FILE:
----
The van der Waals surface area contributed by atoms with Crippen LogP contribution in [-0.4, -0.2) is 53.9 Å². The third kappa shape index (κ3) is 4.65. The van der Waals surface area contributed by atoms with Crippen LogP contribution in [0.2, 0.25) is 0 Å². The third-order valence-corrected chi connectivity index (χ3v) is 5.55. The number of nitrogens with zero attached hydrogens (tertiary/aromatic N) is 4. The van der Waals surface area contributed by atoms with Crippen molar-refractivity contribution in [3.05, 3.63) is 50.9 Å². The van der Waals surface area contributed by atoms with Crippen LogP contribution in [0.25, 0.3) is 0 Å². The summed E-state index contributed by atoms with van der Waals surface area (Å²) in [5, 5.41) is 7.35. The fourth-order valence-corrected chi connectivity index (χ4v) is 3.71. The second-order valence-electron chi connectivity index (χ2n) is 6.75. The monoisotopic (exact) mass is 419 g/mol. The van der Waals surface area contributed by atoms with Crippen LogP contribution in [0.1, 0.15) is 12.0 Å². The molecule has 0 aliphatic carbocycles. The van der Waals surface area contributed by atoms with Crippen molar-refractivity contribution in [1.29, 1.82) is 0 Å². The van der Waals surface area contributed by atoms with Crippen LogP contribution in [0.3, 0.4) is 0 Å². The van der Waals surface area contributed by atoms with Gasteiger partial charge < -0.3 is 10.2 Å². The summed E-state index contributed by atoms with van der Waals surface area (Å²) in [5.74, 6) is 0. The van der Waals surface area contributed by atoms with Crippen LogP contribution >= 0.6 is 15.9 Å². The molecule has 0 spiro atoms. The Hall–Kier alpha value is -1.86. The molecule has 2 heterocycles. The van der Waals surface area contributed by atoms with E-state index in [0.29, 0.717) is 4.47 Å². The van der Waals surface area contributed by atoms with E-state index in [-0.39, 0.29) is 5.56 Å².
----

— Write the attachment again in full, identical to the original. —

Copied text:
The van der Waals surface area contributed by atoms with Crippen LogP contribution in [-0.4, -0.2) is 53.9 Å². The third kappa shape index (κ3) is 4.65. The van der Waals surface area contributed by atoms with Crippen LogP contribution in [0.2, 0.25) is 0 Å². The third-order valence-corrected chi connectivity index (χ3v) is 5.55. The number of nitrogens with zero attached hydrogens (tertiary/aromatic N) is 4. The van der Waals surface area contributed by atoms with Crippen molar-refractivity contribution in [3.05, 3.63) is 50.9 Å². The van der Waals surface area contributed by atoms with Crippen LogP contribution in [0.25, 0.3) is 0 Å². The summed E-state index contributed by atoms with van der Waals surface area (Å²) in [5, 5.41) is 7.35. The fourth-order valence-corrected chi connectivity index (χ4v) is 3.71. The second-order valence-electron chi connectivity index (χ2n) is 6.75. The monoisotopic (exact) mass is 419 g/mol. The van der Waals surface area contributed by atoms with Crippen LogP contribution in [0.1, 0.15) is 12.0 Å². The molecule has 0 aliphatic carbocycles. The van der Waals surface area contributed by atoms with Crippen molar-refractivity contribution in [1.29, 1.82) is 0 Å². The van der Waals surface area contributed by atoms with Crippen LogP contribution in [0.3, 0.4) is 0 Å². The van der Waals surface area contributed by atoms with Gasteiger partial charge < -0.3 is 10.2 Å². The summed E-state index contributed by atoms with van der Waals surface area (Å²) in [5.74, 6) is 0. The van der Waals surface area contributed by atoms with Crippen LogP contribution >= 0.6 is 15.9 Å². The molecule has 0 spiro atoms. The Hall–Kier alpha value is -1.86. The molecule has 2 heterocycles. The van der Waals surface area contributed by atoms with E-state index in [0.29, 0.717) is 4.47 Å². The van der Waals surface area contributed by atoms with E-state index in [-0.39, 0.29) is 5.56 Å².